If you like I have a review for TMS, though looking back on it and having played this game I can see that I made several mistakes on just how many aspects play into the general feel of SMT. It’s much easier than SMT but it’s a pretty good game.

  • Montrillian

    I will say the area in the game where they completely subverted that trope was extremely well done. It was the one area that had my stomach churning the entire time, I couldn’t decide if it was motion sickness from the area, or just the sheer……disgustingness of the situation. That was extremely well played.

  • Will3316

    SMT Nocturne is a must play. It makes the Souls games look like child’s play and it has one of the most unique plots to a JRPG I’ve played. SMT Digital Devil Saga is really good too, though I haven’t even finished Part 1 yet.

  • sanic

    “Death had absolutely no meaning.”

    Sounds like the deepest game of all. I hope it has the boss battle theme From SMT IV though that was something I enjoyed.

  • Tubsiwub

    Perhaps, like most games, it has many tracks and the only one that had any value was the boss theme.

    Just my idea.

  • WallyWallyWoxenFree

    As usual it seems NicheGamer is ignoring anything that doesn’t involve literal asskissing.

  • Random Dude

    Yes it does. It plays against specific bosses (notably against the resurrected-and-soon-to-die-again Medusa).

  • True Goddess Reincarnation

    “The characters aren’t terrible, but it’s weird to play an SMT game so full of traditional anime waifu types”
    The first SMT had “2” of them

    come on son

  • I just checked, and you are full of shit, there are no comments from you in spam.

  • WallyWallyWoxenFree

    You were saying?

    imgur. com/HKL72yh.png?1

    Neither of those comments appear on the article page.

    archive. is/Wfy22

    Perhaps you would like a minute to reconsider your previous statement.

  • I think Bonegolem needs a laugh or two from time to time, so please do so and kill yourself after.

  • WallyWallyWoxenFree

    You think ethical concerns are a laugh or worth killing yourself over?

    And I thought this was a pro-GamerGate website. My apologies, I had no idea that NicheGamer catered to the SJW mindset!

  • If you’re pro-GG, killing yourself will help the cause. That way you won’t clutter Deepfreezes Bonegolem with false reports and your general retardation won’t slow GG down.

  • Classic JRPGs predominantly give you 4 slot parties and the contradiction was fixed, it was an editing issue.

  • I honestly disliked this series as a whole but I was in love with Devil Survivor (SRPGs seem to be my cup of tea), and I thought trying out SMT would help me with that itch.

    I would have never thought I could be so disappointed. The demon dialogues are pointless at best, their likes/dislikes are actually chance based even if you’ve tested the same mob type dozens of time and it’s just tedious type of grinding in general. The story isn’t touching me in any way, I actually cared about the chars in DS.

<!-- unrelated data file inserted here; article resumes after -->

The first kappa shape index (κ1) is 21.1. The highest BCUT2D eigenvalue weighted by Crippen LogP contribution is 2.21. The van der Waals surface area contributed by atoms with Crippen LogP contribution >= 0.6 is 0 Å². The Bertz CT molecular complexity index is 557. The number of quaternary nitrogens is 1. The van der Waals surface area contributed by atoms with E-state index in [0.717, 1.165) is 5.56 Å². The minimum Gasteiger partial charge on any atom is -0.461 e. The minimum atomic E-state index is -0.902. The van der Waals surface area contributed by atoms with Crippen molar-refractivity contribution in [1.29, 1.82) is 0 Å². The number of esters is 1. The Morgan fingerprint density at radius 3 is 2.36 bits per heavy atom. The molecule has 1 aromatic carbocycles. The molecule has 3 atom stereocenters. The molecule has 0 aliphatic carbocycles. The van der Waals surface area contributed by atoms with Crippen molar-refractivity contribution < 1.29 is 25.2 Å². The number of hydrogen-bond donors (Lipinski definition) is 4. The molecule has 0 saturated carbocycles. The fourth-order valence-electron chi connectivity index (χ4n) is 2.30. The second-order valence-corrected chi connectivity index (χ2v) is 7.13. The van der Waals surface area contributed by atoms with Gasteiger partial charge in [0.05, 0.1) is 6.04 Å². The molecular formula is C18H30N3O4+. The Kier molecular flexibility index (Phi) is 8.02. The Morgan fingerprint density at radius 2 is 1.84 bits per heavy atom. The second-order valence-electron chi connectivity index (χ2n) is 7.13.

But I guess it’s my fault for trying out SMT4 first? What do you guys suggest? I still have a PS2 if anything good is in that section.

  • catazxy

    Great review, I didn’t expected much out of this game. Still, you might want to work on the audio a bit, audio quality is more important then video…

  • Etherblaze

    I’m not sure I liked SMT 4 A. One one hand smirk could get really fun for a crit-focused character. But then when bosses can move 3-4 times in one turn it’s common for them to smilecharge > smile powered up move, which instacrits, which gives them an extra turn for them to do it again. On top of that was the final dungeons and ending.

  • Montrillian

    Honestly I enjoyed the music but there were no tracks that made me want to listen to it over and over again. When I find something i really like in music i will put it on my playlist and listen to it over and over again, Castlevania Is a great example of a game that hooked its fangs into me and still hasn’t let go. So yeah I acknowledge that the music was nice, but there were no true hits, and that blew it for me. Does that help explain my feelings a bit better?

  • Tubsiwub

    I was only trying to guess what you meant for the sir above that was annoyed by your review. I felt like it was fine to state that you felt engaged by the boss music, but overall you disliked the music of the game.

    Again, it makes sense to me.

  • Raziel Barkrai

    SMT Nocturne is commonly held in high regard among fans although it does have the things you mentioned not liking. There’s also the Digital Devil Saga games if you want something more story focused. Both have the same combat system with some minor differences from SMTIV.

  • Montrillian

    Gotcha!

  • Well, I’ll try those… I dropped SMTIV out of a combination of all those things, so if older games can fix some of the bullshit, I’d love to try them out…

  • Montrillian

    This was my first time recording anything, and my audio interface was a cellphones Mic. I’m getting a real mic and I will make the next one i do 10 times better! Thanks for letting me know that it’s something to work on!